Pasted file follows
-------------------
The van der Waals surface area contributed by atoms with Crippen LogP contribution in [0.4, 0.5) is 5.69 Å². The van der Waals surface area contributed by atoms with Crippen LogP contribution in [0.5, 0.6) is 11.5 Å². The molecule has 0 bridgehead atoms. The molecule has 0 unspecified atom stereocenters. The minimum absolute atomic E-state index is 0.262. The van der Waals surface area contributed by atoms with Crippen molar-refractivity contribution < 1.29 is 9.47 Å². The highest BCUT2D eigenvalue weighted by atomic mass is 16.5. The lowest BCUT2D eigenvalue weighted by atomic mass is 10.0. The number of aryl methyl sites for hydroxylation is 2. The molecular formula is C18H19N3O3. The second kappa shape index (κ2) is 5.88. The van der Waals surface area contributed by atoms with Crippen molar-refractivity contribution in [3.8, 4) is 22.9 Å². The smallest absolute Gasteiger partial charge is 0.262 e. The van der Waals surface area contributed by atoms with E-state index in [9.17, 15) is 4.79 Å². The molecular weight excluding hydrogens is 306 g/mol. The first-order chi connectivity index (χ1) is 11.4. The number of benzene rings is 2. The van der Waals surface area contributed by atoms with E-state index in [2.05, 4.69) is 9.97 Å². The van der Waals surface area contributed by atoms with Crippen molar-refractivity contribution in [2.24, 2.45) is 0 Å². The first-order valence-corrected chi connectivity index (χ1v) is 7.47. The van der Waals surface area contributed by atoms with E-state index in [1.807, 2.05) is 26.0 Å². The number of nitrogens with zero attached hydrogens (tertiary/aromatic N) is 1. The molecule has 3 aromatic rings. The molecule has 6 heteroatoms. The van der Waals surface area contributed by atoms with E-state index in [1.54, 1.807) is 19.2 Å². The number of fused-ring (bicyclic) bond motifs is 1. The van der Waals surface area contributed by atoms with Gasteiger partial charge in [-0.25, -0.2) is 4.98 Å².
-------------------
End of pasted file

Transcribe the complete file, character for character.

The van der Waals surface area contributed by atoms with Crippen LogP contribution in [0.4, 0.5) is 5.69 Å². The van der Waals surface area contributed by atoms with Crippen LogP contribution in [0.5, 0.6) is 11.5 Å². The molecule has 0 bridgehead atoms. The molecule has 0 unspecified atom stereocenters. The minimum absolute atomic E-state index is 0.262. The van der Waals surface area contributed by atoms with Crippen molar-refractivity contribution < 1.29 is 9.47 Å². The highest BCUT2D eigenvalue weighted by atomic mass is 16.5. The lowest BCUT2D eigenvalue weighted by atomic mass is 10.0. The number of aryl methyl sites for hydroxylation is 2. The molecular formula is C18H19N3O3. The second kappa shape index (κ2) is 5.88. The van der Waals surface area contributed by atoms with Crippen molar-refractivity contribution in [3.8, 4) is 22.9 Å². The smallest absolute Gasteiger partial charge is 0.262 e. The van der Waals surface area contributed by atoms with E-state index in [9.17, 15) is 4.79 Å². The molecular weight excluding hydrogens is 306 g/mol. The first-order chi connectivity index (χ1) is 11.4. The number of benzene rings is 2. The van der Waals surface area contributed by atoms with E-state index in [2.05, 4.69) is 9.97 Å². The van der Waals surface area contributed by atoms with Crippen molar-refractivity contribution in [2.24, 2.45) is 0 Å². The first-order valence-corrected chi connectivity index (χ1v) is 7.47. The van der Waals surface area contributed by atoms with E-state index in [1.807, 2.05) is 26.0 Å². The number of nitrogens with zero attached hydrogens (tertiary/aromatic N) is 1. The molecule has 3 aromatic rings. The molecule has 6 heteroatoms. The van der Waals surface area contributed by atoms with E-state index in [1.54, 1.807) is 19.2 Å². The number of fused-ring (bicyclic) bond motifs is 1. The van der Waals surface area contributed by atoms with Gasteiger partial charge in [-0.25, -0.2) is 4.98 Å².